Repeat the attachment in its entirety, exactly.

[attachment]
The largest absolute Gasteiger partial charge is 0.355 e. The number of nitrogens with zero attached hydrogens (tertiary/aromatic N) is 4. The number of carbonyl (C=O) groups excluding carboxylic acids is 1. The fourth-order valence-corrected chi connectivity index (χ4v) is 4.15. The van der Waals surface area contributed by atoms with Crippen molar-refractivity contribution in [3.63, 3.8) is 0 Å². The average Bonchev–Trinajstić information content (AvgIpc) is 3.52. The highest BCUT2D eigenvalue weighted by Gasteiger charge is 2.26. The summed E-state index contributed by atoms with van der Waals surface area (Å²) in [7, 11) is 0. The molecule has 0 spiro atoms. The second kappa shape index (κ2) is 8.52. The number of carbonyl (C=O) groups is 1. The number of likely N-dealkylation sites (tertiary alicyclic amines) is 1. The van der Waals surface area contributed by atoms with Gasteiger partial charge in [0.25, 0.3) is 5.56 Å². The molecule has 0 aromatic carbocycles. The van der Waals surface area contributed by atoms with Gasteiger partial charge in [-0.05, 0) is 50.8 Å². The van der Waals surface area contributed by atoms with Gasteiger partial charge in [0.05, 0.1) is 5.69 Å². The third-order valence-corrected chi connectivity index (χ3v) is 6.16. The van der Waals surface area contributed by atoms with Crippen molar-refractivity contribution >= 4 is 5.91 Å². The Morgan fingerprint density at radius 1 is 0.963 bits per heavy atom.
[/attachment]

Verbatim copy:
The largest absolute Gasteiger partial charge is 0.355 e. The number of nitrogens with zero attached hydrogens (tertiary/aromatic N) is 4. The number of carbonyl (C=O) groups excluding carboxylic acids is 1. The fourth-order valence-corrected chi connectivity index (χ4v) is 4.15. The van der Waals surface area contributed by atoms with Crippen molar-refractivity contribution in [3.63, 3.8) is 0 Å². The average Bonchev–Trinajstić information content (AvgIpc) is 3.52. The highest BCUT2D eigenvalue weighted by Gasteiger charge is 2.26. The summed E-state index contributed by atoms with van der Waals surface area (Å²) in [7, 11) is 0. The molecule has 0 spiro atoms. The second kappa shape index (κ2) is 8.52. The number of carbonyl (C=O) groups is 1. The number of likely N-dealkylation sites (tertiary alicyclic amines) is 1. The van der Waals surface area contributed by atoms with Gasteiger partial charge in [0.25, 0.3) is 5.56 Å². The molecule has 0 aromatic carbocycles. The van der Waals surface area contributed by atoms with Gasteiger partial charge in [-0.05, 0) is 50.8 Å². The van der Waals surface area contributed by atoms with Gasteiger partial charge in [0.05, 0.1) is 5.69 Å². The third-order valence-corrected chi connectivity index (χ3v) is 6.16. The van der Waals surface area contributed by atoms with Crippen molar-refractivity contribution >= 4 is 5.91 Å². The Morgan fingerprint density at radius 1 is 0.963 bits per heavy atom.